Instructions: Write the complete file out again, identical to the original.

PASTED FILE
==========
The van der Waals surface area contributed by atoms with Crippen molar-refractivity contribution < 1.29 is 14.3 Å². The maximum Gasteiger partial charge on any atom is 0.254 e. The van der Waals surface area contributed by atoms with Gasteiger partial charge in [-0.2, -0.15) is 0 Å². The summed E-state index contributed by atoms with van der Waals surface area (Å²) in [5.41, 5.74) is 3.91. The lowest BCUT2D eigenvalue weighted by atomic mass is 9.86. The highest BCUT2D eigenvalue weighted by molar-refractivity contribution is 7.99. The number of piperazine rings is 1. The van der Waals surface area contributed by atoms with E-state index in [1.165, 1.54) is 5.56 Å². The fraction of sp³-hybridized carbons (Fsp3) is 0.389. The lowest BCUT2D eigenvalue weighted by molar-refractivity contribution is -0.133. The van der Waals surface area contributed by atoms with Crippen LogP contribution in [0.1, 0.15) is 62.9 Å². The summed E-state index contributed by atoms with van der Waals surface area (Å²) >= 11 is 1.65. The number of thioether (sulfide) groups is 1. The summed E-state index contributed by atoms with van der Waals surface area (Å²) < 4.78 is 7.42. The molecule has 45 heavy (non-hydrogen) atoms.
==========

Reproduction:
The van der Waals surface area contributed by atoms with Crippen molar-refractivity contribution < 1.29 is 14.3 Å². The maximum Gasteiger partial charge on any atom is 0.254 e. The van der Waals surface area contributed by atoms with Gasteiger partial charge in [-0.2, -0.15) is 0 Å². The summed E-state index contributed by atoms with van der Waals surface area (Å²) in [5.41, 5.74) is 3.91. The lowest BCUT2D eigenvalue weighted by atomic mass is 9.86. The highest BCUT2D eigenvalue weighted by molar-refractivity contribution is 7.99. The number of piperazine rings is 1. The van der Waals surface area contributed by atoms with E-state index in [1.165, 1.54) is 5.56 Å². The fraction of sp³-hybridized carbons (Fsp3) is 0.389. The lowest BCUT2D eigenvalue weighted by molar-refractivity contribution is -0.133. The van der Waals surface area contributed by atoms with Crippen LogP contribution in [0.1, 0.15) is 62.9 Å². The summed E-state index contributed by atoms with van der Waals surface area (Å²) >= 11 is 1.65. The number of thioether (sulfide) groups is 1. The summed E-state index contributed by atoms with van der Waals surface area (Å²) < 4.78 is 7.42. The molecule has 45 heavy (non-hydrogen) atoms.